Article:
The wai is the Thai greeting and show of respect, indicated by pressing your palms together near your chest and bowing. Why wai? As a foreigner, you will show and receive respect by following this customary greeting, although many Thais will also (somewhat reluctantly) accept a handshake from you.
The wai is a unique, graceful action practiced throughout Thailand. It plays a very important part in showing respect and is central to Thai etiquette. For the most part Thais do not want to touch your sweaty, grubby little hands, so it’s a good idea to learn how to wai. The European kiss-on-each-cheek-greeting will certainly alarm a Thai, especially if you are a man doing this to a woman who isn’t your wife or girlfriend!
The wai can be very confusing, especially at large gatherings when you feel like you have been waiing, bowing and smiling a hundred times. However, the plus side is, when being wai-ed to by others you do start to feel quite important!
When being wai-ed to, you would be considered impolite if you didn’t return or at least acknowledge the wai – something especially difficult to do when you are carrying a lot of bags or in the middle of stuffing your face when someone sneaks up on you. At the very least, you can grunt and nod. Only monks and royalty do not need to return a wai.
As well as being a greeting, a wai is a show of respect. It can be difficult to determine when you should wai or when someone should wai you. As a foreigner, it’s just easiest to wai important people as soon as possible. If someone is going to wai you first, they probably already beat you to it.
However, if you really want to know when to wai, this depends on your relationship to the other person. The person of higher social status will be wai-ed to. You have only a few seconds to size up someone you meet and determine this, but it’s best to err on the side of waiing first if you are unsure.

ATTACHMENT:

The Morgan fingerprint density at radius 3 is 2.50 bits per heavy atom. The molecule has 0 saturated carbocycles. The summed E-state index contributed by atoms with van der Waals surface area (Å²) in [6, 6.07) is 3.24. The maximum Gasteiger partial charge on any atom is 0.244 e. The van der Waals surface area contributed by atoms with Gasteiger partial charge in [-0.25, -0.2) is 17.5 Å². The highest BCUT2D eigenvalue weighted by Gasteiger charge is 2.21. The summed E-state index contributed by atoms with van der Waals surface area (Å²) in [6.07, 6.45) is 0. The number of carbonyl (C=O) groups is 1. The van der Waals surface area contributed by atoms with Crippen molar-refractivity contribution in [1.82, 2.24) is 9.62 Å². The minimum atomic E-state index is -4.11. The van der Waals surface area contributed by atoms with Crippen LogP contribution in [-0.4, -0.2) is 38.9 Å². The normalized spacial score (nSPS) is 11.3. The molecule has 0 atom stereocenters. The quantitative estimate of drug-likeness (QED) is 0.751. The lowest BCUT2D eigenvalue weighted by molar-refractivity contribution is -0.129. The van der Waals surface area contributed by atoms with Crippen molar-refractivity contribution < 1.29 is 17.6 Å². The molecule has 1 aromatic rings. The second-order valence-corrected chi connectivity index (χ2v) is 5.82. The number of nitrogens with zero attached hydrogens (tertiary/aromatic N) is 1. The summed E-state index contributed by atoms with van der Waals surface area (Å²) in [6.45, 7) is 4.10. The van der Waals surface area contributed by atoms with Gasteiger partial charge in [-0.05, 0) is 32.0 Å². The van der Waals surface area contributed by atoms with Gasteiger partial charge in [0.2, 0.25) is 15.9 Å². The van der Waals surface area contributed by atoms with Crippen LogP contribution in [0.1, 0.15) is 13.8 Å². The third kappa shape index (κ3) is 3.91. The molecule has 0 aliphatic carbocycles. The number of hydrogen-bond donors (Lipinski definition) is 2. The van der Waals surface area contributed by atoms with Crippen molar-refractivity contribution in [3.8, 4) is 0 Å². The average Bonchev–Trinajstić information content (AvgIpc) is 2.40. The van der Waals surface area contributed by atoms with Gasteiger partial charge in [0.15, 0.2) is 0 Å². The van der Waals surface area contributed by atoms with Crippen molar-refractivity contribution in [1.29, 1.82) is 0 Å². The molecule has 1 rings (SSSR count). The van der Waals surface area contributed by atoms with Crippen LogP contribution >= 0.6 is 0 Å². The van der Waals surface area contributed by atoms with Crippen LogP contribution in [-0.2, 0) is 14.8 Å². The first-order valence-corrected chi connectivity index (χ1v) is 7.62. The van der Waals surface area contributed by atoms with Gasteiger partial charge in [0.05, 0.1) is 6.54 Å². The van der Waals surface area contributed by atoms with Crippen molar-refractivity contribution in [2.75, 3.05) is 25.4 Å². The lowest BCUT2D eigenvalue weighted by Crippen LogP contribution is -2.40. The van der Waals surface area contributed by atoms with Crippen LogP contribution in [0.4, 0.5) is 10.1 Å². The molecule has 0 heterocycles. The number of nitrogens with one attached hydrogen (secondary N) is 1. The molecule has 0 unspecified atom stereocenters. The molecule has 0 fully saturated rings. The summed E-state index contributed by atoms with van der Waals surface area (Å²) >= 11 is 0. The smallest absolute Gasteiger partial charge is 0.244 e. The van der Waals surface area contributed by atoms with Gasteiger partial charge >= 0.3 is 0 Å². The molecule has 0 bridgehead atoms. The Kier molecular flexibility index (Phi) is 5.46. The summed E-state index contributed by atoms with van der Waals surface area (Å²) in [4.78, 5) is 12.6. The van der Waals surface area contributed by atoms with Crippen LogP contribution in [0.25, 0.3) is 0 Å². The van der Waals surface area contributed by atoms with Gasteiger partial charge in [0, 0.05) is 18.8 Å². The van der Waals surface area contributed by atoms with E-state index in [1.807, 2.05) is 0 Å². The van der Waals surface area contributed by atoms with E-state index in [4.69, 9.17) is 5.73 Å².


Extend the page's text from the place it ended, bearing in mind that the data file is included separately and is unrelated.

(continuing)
One easy determination is age. If someone is older than you, then you should wai them unless they are someone whom you employ, such as a housekeeper. Additionally, you should never wai to anyone who you are paying for service, such as waiters, tailors, vendors, shopkeepers or taxi drivers. You also wouldn’t wai your peers and friends. Alternatively, when leaving a party or other such gathering, you should wai everyone, as this is the polite way to excuse yourself from the festivities.
You will also wai when receiving a gift from a superior, as a sign of thanks. Make your wai before you reach to take the object. While listening to a Buddhist sermon, it is also customary to hold a wai during the entire programme. You may even notice that as drivers of vehicles pass a sacred monument, they will wai – even taking their hands off the wheel!
If all that wasn’t confusing enough, there are different kinds of wais! The normal wai is with your hands pressed together at about chest level, presenting a slight bow with your body. The wai to a superior is with the tips of your fingers at nose level, still bowing your body. To convey the most respect and gratitude, you will wai with your fingertips at mouth level and present a deeper and longer bow.
The wai is a delicate, graceful gesture when performed by Thais. It may look somewhat more awkward and downright funny when you do it, but the attempt will still be most appreciated. It might take you some time to perfect your technique, but this charming greeting will become second-nature in no time at all!